More than 20 city leaders participated on a conference call last week to share their experiences and to express their commitment to stand against hate and bigotry. These local elected officials were joined by national experts, who provided helpful insights and resources.
We Stand with Charlottesville
Councilmember Kristin Szakos from the city of Charlottesville described the “raw emotions” the city is still experiencing but also reinforced the commitment in the city to continue its dialogue and actions to advance racial equity. From Charlotte (Councilmember LaWana Mayfield) to Wichita (Councilmember LaVonta Williams), the city leaders affirmed their commitment to stand with Charlottesville.
Councilmember Szakos: “Before our city was besieged by hordes of hateful men, we were already engaging in difficult dialogues and trying to figure out how to fix the problems of racial equity, LGBTQ rights, etc. This is an imperfect and difficult process, but in spite of what just transpired, it is process we are determined to press through and create positive change for all of our citizens. We will not let hate deter us.”
Cities Need to be Ready
City leaders recognized that this could have happened in any city. And there was an acknowledgement that this may just be the beginning. Cities need to be ready. Being ready includes the need to examine the public safety measures that cities put in place to prevent violent confrontation.
Councilmember James McDonald (Village of Pinecrest, FL): “We need to focus on public safety… given that we know that this type of demonstration is going to happen again, we need to deny the white supremacists, white nationalists, and neo-Nazis the opportunity to engage in violence, because these folks are looking for trouble…they are modeling their behavior from German Nazis.”
Engage in Meaningful Dialogue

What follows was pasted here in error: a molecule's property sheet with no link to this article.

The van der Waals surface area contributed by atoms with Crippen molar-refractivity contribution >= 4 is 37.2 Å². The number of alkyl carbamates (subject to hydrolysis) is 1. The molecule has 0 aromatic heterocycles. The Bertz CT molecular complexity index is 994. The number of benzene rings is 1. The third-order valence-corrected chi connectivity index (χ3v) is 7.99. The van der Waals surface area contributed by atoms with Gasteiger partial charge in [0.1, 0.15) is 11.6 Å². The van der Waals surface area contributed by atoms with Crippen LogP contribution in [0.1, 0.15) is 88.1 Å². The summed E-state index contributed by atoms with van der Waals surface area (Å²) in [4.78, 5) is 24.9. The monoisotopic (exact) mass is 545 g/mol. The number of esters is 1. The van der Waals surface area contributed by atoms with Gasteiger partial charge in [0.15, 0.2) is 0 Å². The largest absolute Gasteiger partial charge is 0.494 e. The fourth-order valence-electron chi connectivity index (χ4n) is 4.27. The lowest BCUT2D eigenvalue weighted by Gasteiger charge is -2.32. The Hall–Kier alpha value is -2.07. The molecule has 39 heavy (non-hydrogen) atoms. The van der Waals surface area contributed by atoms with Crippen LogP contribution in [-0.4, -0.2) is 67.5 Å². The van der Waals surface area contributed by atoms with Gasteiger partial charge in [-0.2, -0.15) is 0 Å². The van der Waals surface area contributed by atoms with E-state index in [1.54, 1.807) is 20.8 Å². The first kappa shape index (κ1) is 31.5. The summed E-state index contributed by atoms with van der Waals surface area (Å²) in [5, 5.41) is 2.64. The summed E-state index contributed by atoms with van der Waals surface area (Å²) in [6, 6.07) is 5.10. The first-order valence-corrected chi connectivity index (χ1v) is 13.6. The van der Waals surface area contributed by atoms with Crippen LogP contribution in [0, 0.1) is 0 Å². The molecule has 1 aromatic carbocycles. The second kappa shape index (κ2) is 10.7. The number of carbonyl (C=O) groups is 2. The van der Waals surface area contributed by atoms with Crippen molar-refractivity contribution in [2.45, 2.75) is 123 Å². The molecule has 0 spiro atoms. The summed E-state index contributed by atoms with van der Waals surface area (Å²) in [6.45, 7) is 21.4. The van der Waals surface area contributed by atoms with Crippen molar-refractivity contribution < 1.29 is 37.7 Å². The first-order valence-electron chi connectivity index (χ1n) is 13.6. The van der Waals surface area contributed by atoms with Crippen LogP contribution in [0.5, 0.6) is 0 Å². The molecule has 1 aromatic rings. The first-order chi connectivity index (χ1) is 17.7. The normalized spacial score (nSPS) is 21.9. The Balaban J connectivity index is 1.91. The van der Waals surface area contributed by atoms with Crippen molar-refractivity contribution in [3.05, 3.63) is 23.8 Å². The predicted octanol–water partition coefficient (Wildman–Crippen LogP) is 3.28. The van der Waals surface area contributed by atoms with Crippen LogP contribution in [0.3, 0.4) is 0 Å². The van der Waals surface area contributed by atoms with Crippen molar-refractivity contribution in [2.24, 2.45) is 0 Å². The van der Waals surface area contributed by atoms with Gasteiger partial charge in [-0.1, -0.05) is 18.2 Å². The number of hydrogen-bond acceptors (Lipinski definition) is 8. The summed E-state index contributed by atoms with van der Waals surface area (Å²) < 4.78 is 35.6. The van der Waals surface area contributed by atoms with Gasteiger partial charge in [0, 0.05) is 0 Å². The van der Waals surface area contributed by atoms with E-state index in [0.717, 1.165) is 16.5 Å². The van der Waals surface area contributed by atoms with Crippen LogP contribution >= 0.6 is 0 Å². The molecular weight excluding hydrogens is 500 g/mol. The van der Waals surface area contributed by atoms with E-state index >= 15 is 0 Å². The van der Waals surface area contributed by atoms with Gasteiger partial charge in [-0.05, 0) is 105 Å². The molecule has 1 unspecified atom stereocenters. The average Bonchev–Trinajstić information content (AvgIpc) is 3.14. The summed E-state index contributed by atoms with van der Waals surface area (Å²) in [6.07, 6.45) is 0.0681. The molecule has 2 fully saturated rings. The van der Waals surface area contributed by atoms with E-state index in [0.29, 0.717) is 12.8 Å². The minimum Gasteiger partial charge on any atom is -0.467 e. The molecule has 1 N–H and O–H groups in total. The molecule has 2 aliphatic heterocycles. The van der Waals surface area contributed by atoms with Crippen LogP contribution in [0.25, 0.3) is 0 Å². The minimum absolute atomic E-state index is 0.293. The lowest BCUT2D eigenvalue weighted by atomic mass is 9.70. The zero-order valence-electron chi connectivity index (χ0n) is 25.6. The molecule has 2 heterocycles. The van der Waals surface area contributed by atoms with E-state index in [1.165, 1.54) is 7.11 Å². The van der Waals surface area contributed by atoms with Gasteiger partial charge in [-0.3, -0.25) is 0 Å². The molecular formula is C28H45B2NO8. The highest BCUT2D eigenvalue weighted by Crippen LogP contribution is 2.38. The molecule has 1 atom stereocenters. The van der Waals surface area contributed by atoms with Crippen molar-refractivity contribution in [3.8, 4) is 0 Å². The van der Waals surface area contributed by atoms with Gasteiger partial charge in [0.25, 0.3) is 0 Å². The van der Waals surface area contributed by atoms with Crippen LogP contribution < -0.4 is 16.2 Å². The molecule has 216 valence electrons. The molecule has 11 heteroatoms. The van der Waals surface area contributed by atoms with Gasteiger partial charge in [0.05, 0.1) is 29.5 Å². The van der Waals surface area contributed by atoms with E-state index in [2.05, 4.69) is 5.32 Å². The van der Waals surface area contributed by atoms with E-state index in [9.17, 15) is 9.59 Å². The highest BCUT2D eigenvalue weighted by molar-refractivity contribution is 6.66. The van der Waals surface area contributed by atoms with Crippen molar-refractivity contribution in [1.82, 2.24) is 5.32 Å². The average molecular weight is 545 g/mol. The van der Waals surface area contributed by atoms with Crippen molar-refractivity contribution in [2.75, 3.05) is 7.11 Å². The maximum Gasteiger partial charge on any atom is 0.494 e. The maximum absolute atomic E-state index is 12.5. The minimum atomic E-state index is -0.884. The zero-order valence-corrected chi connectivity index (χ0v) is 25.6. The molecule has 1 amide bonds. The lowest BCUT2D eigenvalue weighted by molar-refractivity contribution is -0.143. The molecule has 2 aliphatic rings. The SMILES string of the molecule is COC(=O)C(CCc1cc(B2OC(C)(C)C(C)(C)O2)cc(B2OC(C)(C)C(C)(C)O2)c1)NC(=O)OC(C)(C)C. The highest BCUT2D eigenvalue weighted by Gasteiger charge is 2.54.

City leaders also discussed the importance of engaging with their community to have meaningful and sustained dialogue on race in their cities.
Councilmember Deverick Williams (Gadsden, AL): “One of the efforts we have made is to craft a message on the historical oversight of southern states to reach out to communities of color and understand the significance and symbolism the confederate monuments represent to these communities. There does not seem to be a middle ground on engaging the pro-confederate heritage community and the African American community who many find these monuments disgraceful and disrespectful.”
Councilmember Lavonta Williams (Wichita, KS): “We started a dialogue that presents a unified message on how to fight against bigotry and hate. Our communities are waiting for us as leaders to take action and engage in meaningful dialogue. We’re looking to provide a unified message with which our constituents can engage.”
Don’t Let Monuments Be a Distraction from the REAL Issues
Both the city leaders and the national experts raised concerns that the narrative about bringing down certain monuments could be a distraction of words focused solely on confederate statues and not a conversation about dismantling a culture of white supremacy and its accompanying iterations of individual, institutional, and structural racism.